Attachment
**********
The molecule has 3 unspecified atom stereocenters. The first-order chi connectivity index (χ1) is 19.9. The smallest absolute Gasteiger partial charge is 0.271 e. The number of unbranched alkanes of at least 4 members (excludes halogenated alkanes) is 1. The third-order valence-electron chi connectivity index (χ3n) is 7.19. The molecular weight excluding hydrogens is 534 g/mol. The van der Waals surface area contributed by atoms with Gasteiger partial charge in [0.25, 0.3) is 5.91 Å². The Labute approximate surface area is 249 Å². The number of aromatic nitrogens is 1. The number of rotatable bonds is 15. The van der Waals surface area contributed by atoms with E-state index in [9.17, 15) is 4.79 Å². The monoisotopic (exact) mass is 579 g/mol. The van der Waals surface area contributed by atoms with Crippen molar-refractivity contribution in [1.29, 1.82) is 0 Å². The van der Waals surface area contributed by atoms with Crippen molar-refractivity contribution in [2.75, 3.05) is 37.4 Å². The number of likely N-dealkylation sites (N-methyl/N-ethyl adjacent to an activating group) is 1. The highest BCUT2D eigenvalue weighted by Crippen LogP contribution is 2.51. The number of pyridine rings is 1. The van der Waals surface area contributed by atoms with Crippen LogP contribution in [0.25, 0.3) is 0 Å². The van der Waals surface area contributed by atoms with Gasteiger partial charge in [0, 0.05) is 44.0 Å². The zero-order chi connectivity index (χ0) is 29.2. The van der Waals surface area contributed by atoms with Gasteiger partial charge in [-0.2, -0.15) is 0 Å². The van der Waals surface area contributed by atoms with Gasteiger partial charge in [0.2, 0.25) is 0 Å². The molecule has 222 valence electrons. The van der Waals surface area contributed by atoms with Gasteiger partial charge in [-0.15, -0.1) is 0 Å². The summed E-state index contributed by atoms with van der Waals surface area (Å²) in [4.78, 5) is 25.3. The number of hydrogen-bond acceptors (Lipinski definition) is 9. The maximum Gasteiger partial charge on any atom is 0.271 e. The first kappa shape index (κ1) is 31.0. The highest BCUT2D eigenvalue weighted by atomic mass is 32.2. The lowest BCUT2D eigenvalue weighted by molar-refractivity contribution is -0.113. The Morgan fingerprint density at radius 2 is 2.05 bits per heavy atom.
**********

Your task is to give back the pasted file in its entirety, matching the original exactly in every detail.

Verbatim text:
The molecule has 3 unspecified atom stereocenters. The first-order chi connectivity index (χ1) is 19.9. The smallest absolute Gasteiger partial charge is 0.271 e. The number of unbranched alkanes of at least 4 members (excludes halogenated alkanes) is 1. The third-order valence-electron chi connectivity index (χ3n) is 7.19. The molecular weight excluding hydrogens is 534 g/mol. The van der Waals surface area contributed by atoms with Gasteiger partial charge in [0.25, 0.3) is 5.91 Å². The Labute approximate surface area is 249 Å². The number of aromatic nitrogens is 1. The number of rotatable bonds is 15. The van der Waals surface area contributed by atoms with E-state index in [9.17, 15) is 4.79 Å². The monoisotopic (exact) mass is 579 g/mol. The van der Waals surface area contributed by atoms with Crippen molar-refractivity contribution in [1.29, 1.82) is 0 Å². The van der Waals surface area contributed by atoms with Crippen molar-refractivity contribution in [2.75, 3.05) is 37.4 Å². The number of likely N-dealkylation sites (N-methyl/N-ethyl adjacent to an activating group) is 1. The highest BCUT2D eigenvalue weighted by Crippen LogP contribution is 2.51. The number of pyridine rings is 1. The van der Waals surface area contributed by atoms with Crippen LogP contribution in [0.25, 0.3) is 0 Å². The van der Waals surface area contributed by atoms with Gasteiger partial charge in [0, 0.05) is 44.0 Å². The zero-order chi connectivity index (χ0) is 29.2. The van der Waals surface area contributed by atoms with Gasteiger partial charge in [-0.2, -0.15) is 0 Å². The van der Waals surface area contributed by atoms with Gasteiger partial charge in [0.2, 0.25) is 0 Å². The molecule has 222 valence electrons. The van der Waals surface area contributed by atoms with Gasteiger partial charge in [-0.15, -0.1) is 0 Å². The summed E-state index contributed by atoms with van der Waals surface area (Å²) in [4.78, 5) is 25.3. The number of hydrogen-bond acceptors (Lipinski definition) is 9. The maximum Gasteiger partial charge on any atom is 0.271 e. The first kappa shape index (κ1) is 31.0. The highest BCUT2D eigenvalue weighted by atomic mass is 32.2. The lowest BCUT2D eigenvalue weighted by molar-refractivity contribution is -0.113. The Morgan fingerprint density at radius 2 is 2.05 bits per heavy atom.